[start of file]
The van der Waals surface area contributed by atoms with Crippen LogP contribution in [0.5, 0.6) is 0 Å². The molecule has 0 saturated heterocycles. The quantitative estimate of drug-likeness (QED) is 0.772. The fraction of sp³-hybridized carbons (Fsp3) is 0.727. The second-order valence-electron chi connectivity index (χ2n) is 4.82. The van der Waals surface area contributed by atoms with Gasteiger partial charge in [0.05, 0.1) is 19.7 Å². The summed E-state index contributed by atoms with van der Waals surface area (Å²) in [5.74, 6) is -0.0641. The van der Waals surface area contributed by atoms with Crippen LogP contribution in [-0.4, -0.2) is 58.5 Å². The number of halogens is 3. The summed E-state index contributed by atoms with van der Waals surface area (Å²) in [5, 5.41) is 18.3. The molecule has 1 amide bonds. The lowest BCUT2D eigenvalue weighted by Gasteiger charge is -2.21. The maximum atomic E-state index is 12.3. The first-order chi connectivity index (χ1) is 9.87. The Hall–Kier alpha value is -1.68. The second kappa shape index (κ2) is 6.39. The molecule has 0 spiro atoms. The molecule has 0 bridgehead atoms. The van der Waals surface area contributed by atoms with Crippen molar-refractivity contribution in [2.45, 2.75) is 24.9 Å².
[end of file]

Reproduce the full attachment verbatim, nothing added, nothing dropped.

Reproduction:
The van der Waals surface area contributed by atoms with Crippen LogP contribution in [0.5, 0.6) is 0 Å². The molecule has 0 saturated heterocycles. The quantitative estimate of drug-likeness (QED) is 0.772. The fraction of sp³-hybridized carbons (Fsp3) is 0.727. The second-order valence-electron chi connectivity index (χ2n) is 4.82. The van der Waals surface area contributed by atoms with Gasteiger partial charge in [0.05, 0.1) is 19.7 Å². The summed E-state index contributed by atoms with van der Waals surface area (Å²) in [5.74, 6) is -0.0641. The van der Waals surface area contributed by atoms with Crippen LogP contribution in [-0.4, -0.2) is 58.5 Å². The number of halogens is 3. The summed E-state index contributed by atoms with van der Waals surface area (Å²) in [5, 5.41) is 18.3. The molecule has 1 amide bonds. The lowest BCUT2D eigenvalue weighted by Gasteiger charge is -2.21. The maximum atomic E-state index is 12.3. The first-order chi connectivity index (χ1) is 9.87. The Hall–Kier alpha value is -1.68. The second kappa shape index (κ2) is 6.39. The molecule has 0 spiro atoms. The molecule has 0 bridgehead atoms. The van der Waals surface area contributed by atoms with Crippen molar-refractivity contribution in [2.45, 2.75) is 24.9 Å².